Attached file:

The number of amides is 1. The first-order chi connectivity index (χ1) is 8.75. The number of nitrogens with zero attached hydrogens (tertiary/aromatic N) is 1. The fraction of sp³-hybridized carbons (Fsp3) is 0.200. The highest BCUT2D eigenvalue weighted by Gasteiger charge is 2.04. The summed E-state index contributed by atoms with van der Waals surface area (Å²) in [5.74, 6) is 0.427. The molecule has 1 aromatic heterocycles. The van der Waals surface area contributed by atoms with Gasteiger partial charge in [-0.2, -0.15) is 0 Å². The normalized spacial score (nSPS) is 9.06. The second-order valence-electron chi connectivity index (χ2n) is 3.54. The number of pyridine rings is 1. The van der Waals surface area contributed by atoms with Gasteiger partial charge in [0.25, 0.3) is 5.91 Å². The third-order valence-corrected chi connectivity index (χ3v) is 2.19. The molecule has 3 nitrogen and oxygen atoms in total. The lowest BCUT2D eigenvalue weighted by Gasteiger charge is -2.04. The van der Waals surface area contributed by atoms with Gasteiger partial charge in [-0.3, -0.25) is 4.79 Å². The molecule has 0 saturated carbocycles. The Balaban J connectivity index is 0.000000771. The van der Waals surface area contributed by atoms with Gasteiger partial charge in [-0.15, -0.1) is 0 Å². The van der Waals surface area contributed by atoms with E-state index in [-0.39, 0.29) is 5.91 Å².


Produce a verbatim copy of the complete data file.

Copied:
The number of amides is 1. The first-order chi connectivity index (χ1) is 8.75. The number of nitrogens with zero attached hydrogens (tertiary/aromatic N) is 1. The fraction of sp³-hybridized carbons (Fsp3) is 0.200. The highest BCUT2D eigenvalue weighted by Gasteiger charge is 2.04. The summed E-state index contributed by atoms with van der Waals surface area (Å²) in [5.74, 6) is 0.427. The molecule has 1 aromatic heterocycles. The van der Waals surface area contributed by atoms with Gasteiger partial charge in [-0.2, -0.15) is 0 Å². The normalized spacial score (nSPS) is 9.06. The second-order valence-electron chi connectivity index (χ2n) is 3.54. The number of pyridine rings is 1. The van der Waals surface area contributed by atoms with Gasteiger partial charge in [0.25, 0.3) is 5.91 Å². The third-order valence-corrected chi connectivity index (χ3v) is 2.19. The molecule has 3 nitrogen and oxygen atoms in total. The lowest BCUT2D eigenvalue weighted by Gasteiger charge is -2.04. The van der Waals surface area contributed by atoms with Gasteiger partial charge in [-0.3, -0.25) is 4.79 Å². The molecule has 0 saturated carbocycles. The Balaban J connectivity index is 0.000000771. The van der Waals surface area contributed by atoms with Gasteiger partial charge in [-0.15, -0.1) is 0 Å². The van der Waals surface area contributed by atoms with E-state index in [-0.39, 0.29) is 5.91 Å².